- Study protocol
- Open Access
Responding to experienced and anticipated discrimination (READ): anti -stigma training for medical students towards patients with mental illness – study protocol for an international multisite non-randomised controlled study
BMC Medical Education volume 19, Article number: 41 (2019)
Stigma and discrimination are a significant public health concern and cause great distress to people with mental illness. Healthcare professionals have been identified as one source of this discrimination. In this article we describe the protocol of an international, multisite controlled study, evaluating the effectiveness of READ, an anti-stigma training for medical students towards patients with mental illness. READ aims to improve students’ ability to minimise perceived discriminatory behaviours and increase opportunities for patients, therefore developing the ability of future doctors to address and challenge mental illness related discrimination. READ includes components that medical education research has shown to be effective at improving attitudes, beliefs and understanding.
READ training was developed using evidence based components associated with changes in stigma related outcomes. The study will take place in multiple international medical schools across high, middle and low income countries forming part of the INDIGO group network, with 25 sites in total. Students will be invited to participate via email from the lead researcher at each site during their psychiatry placement, and will be allocated to an intervention or a control arm according to their local teaching group at each site. READ training will be delivered solely to the intervention arm. Standardised measures will be used to assess students’ knowledge, attitudes and skills regarding discrimination in both the intervention and control groups, at baseline and at follow up immediately after the intervention. Statistical analyses of individual-level data will be conducted using random effects models accounting for clustering within sites to investigate changes in mean or percentages of each outcome, at baseline and immediately after the intervention.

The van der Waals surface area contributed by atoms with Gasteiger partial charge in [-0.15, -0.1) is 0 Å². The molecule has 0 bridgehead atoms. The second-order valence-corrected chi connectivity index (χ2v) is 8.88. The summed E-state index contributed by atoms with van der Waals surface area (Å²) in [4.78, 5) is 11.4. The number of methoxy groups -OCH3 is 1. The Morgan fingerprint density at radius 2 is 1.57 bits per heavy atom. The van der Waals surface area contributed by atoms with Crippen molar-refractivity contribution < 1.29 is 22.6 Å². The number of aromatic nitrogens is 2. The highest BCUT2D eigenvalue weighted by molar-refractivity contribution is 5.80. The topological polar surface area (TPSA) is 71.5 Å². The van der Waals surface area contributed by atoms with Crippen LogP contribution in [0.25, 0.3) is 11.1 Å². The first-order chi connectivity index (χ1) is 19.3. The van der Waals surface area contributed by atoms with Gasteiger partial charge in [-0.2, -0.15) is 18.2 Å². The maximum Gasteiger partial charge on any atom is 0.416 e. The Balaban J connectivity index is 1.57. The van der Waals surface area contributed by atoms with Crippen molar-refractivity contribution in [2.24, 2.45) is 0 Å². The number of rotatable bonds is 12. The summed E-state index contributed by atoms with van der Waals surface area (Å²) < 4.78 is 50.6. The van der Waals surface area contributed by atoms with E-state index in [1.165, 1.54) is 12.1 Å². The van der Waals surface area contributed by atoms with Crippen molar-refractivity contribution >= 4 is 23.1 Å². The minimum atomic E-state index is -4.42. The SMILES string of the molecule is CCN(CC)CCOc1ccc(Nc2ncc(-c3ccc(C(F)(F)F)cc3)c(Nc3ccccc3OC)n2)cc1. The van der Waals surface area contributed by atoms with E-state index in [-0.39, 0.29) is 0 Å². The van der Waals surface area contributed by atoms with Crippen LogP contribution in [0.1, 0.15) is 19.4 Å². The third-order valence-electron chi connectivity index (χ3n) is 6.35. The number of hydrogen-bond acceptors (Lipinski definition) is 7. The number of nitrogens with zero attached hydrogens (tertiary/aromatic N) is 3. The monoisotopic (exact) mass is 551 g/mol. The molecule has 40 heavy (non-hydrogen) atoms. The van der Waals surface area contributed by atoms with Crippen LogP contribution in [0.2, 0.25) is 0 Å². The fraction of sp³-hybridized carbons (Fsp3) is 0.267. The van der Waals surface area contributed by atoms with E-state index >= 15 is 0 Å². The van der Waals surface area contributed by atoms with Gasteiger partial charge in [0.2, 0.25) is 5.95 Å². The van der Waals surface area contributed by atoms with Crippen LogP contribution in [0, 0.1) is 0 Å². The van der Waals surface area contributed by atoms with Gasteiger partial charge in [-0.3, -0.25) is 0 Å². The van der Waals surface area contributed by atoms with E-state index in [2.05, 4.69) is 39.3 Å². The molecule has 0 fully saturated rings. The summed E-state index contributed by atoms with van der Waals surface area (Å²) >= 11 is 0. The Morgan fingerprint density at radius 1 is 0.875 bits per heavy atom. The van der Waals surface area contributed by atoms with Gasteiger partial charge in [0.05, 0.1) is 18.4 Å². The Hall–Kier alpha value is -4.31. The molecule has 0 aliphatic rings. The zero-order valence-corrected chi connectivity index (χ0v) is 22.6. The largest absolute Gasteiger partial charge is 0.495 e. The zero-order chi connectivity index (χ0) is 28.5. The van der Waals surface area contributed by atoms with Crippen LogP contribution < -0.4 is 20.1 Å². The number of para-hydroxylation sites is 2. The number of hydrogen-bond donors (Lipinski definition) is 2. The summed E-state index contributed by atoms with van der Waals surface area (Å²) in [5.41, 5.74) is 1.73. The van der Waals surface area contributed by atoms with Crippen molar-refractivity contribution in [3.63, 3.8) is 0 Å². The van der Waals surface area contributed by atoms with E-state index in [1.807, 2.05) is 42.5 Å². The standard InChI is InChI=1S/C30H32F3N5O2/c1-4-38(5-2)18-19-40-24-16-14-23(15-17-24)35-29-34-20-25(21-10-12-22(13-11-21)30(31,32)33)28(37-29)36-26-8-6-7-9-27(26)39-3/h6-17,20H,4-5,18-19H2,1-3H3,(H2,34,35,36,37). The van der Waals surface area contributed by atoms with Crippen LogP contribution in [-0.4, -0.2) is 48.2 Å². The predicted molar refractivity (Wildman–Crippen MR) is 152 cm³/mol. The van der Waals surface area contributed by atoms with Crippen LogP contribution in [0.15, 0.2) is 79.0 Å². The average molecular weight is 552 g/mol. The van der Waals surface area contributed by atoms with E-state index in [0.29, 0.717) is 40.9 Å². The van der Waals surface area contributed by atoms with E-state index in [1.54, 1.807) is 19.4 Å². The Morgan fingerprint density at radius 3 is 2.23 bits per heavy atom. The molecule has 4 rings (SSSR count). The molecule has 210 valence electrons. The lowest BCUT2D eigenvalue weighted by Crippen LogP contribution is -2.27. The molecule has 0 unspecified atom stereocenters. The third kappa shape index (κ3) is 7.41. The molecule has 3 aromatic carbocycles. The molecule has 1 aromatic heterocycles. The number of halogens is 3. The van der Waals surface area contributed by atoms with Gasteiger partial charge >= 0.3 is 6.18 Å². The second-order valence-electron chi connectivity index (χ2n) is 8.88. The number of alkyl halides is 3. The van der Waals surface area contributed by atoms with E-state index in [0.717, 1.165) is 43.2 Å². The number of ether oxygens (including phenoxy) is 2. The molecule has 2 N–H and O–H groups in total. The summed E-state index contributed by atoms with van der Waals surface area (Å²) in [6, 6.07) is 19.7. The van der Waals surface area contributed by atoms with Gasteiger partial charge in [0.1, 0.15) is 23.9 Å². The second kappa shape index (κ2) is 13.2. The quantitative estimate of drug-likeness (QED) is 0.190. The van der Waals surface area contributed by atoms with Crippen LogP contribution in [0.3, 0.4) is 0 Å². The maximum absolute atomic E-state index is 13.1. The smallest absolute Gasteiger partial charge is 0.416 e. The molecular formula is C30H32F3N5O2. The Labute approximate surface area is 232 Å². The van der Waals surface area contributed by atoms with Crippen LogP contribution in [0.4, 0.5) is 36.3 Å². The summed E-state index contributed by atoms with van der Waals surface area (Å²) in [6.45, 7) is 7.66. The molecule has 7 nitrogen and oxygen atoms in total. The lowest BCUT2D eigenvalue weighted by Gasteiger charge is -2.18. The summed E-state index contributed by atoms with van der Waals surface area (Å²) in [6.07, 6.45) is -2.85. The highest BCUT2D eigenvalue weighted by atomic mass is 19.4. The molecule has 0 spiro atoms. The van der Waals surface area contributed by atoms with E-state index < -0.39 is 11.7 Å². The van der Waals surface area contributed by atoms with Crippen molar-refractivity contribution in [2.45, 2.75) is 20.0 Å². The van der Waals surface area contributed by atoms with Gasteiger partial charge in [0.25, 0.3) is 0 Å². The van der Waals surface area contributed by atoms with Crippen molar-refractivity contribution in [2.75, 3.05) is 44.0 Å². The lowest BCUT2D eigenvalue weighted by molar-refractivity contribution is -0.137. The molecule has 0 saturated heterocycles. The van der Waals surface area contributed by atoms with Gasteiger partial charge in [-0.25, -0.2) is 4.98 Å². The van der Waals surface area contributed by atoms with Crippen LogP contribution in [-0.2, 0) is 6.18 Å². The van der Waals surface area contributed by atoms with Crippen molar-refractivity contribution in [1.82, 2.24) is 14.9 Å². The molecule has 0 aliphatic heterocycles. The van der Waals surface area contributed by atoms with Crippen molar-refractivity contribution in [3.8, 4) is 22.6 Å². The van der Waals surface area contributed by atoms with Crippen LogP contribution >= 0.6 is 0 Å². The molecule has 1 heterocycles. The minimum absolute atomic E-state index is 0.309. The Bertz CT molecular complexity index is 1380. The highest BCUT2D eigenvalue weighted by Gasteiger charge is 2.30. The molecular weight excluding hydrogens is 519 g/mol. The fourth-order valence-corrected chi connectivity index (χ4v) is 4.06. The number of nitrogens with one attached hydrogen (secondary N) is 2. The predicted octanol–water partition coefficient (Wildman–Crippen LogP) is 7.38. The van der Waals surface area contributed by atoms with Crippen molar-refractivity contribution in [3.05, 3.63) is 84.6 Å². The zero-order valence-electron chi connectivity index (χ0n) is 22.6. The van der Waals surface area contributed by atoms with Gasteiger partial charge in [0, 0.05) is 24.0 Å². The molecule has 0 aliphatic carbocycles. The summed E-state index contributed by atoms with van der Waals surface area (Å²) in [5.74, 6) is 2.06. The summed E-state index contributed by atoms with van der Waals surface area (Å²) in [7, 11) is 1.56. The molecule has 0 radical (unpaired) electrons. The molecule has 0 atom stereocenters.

This is the first international study across high, middle and low income countries, which will evaluate the effectiveness of training for medical students to respond effectively to patients’ experiences and anticipation of discrimination. The results will promote implementation of manualised training that will help future doctors to reduce the impact of mental illness related discrimination on their patients. Limitations of the study are also discussed.
Mental health related stigma and discrimination constitute a significant public health concern, leading to reduced help seeking and access to healthcare [1, 2], fewer opportunities for education and work [3, 4], and increased co-morbidity  and mortality [6, 7] for people with mental illness. There is a need for interventions to address this discrimination as acknowledged by international mental health policies [8, 9]. For instance in the UK mental health policy for 2011–2015 , one of the six key objectives of the Government’s mental health strategy specifies the need to ensure fewer people experience stigma and discrimination due to their mental illness. Internationally, the World Health Organisations’ Mental Health Action Plan 2013–2020  stipulates that people affected by mental illness should be able to participate fully in society and at work, free from stigmatisation and discrimination.